Meet Customer Demand – In today’s market, the consumer has many options for almost anything they desire. And today’s consumer has learned how to do research, especially thanks to the internet, to find the best business that will meet their needs. Most consumers want a high-quality product or service, and CHA Accreditation signals to potential customers that a business has met high standards. In addition, since the US government does not regulate equine facilities, YET, having businesses meet standards set by the industry becomes even more important. And if the US government does decide to regulate the equine industry down the road, the framework will already be in place for those businesses that already have CHA Site Accreditation.

Market Themselves More Effectively – If an equine business markets themselves as CHA Accredited and lets potential customers know the importance of that designation, they have then set themselves above their competition in the market. It becomes especially important if there is another accredited facility within a particular market. For if the competitor is CHA Accredited and another is not, then the business that is not may see a decline in business as customers choose another facility. Accredited facilities should make sure to use the CHA logo on all advertising, letterheads, displays, and marketing materials. In addition, the CHA Site Accreditation sign can be displayed on the property. Those programs that are accredited are also promoted through CHA, such as in the database of certified riding instructors and accredited facilities at www.CHAInstructors.com.

Demonstrate Professionalism – It is another way for a business to show that it is professionally run. One of the main reasons CHA Site Accreditation is offered is to educate facility owners and program operators on how to manage key areas of their programs, especially in the areas of safety. For a facility to be accredited, it must have written policies that meet standards set forth in the manual. These policies allows program management to develop its program how it wants to operate, maintains consistency, assists with training staff, clarifies the responsibilities of the staff, and encourages safety and good business practices.

CHA believes that facilities and individuals striving to follow the standards set forth in the manual promote a safer environment for equine activities. Even if your equine program is already striving and meeting the safety standards set forth in the Standards for Equestrian Programs manual, you may think, why do I need to become accredited? Let me ask you, why not? CHA Accreditation is like earning the “Good Housekeeping Seal of Approval.”

For more information on what is required for accreditation, how the process works, or to apply, please visit the Site Accreditation section of the CHA website.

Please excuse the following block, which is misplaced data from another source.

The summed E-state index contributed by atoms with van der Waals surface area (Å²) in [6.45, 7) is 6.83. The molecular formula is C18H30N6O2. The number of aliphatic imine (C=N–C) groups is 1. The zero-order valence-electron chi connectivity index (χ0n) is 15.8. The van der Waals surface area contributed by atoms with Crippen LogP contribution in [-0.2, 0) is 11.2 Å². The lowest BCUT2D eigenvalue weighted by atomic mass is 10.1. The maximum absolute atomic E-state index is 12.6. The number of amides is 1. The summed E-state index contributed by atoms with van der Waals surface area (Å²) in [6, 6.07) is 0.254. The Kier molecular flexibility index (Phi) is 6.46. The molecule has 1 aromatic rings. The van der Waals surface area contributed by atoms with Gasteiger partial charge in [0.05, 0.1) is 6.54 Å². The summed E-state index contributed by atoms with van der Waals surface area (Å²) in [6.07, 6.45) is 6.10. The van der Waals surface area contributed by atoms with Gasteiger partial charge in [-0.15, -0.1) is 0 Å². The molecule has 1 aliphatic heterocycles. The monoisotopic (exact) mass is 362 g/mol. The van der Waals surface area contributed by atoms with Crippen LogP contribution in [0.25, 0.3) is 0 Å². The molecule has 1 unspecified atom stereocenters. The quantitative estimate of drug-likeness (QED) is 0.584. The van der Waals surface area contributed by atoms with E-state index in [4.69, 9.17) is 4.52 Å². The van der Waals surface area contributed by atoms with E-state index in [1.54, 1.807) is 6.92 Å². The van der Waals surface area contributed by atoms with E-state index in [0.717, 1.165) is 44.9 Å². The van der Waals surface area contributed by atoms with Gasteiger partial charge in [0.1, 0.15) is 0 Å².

http://cha-ahse.org/store/pages/34/Site_Accreditation.html

To purchase the CHA Standards for Equestrian Programs manual, please visit the CHA Store Online or call 859-259-3399.

http://cha-ahse.org/store/products/CHA_Standards_for_Equestrian_Programs.html

* Please Note: If a camp or a program for riders with disabilities is not CHA Accredited, it may hold an accreditation through the American Camp Association (ACA) or the Professional Association of Therapeutic Horsemanship (PATH) International. While these programs are different from CHA Accreditation, they do provide similar benefits. In addition, a facility with accreditation status from ACA or PATH can also apply for CHA Site Accreditation if they so choose.

Information not to Include:

For a CHA Business/Program Member to earn their Site Accreditation, they must be a member in good standing, fill out the application for Site Accreditation, and then pay their CHA Site Accreditation fees and the travel expenses for two CHA Site Visitors to come to the facility for a visit, which is usually during business hours. In addition, the business must create a self-assessment notebook using the Standards for Equestrian Programs manual. Any concerns should be addresses, staff and volunteers should receive additional training if necessary, and this should also be documented. In addition, any maintenance or upgrades should be completed before the site inspection. It is time to put your best foot, and hooves, forward.

During the site inspection, a member of management usually gives a tour of the facility to the Site Visitors and be the person of contact throughout the day. Then the Site Visitors will start verification of each standard, making notes along the way. They do not determine accreditation status. This is done after the Site Visitors send in all their information and notes by the CHA Program Director, who is an official CHA staff member. The site is scored, and if it meets all the requirements, then staff will receive the accreditation certificate, a CHA Accredited Site outdoor sign, and other accreditation materials. The facility must continue compliance with the standards and submit written documentation every year and also inform CHA of any major changes to the facility.

If the site is denied, management can re-apply after six months, or if necessary, an appeal can be made to the CHA Grievance Committee.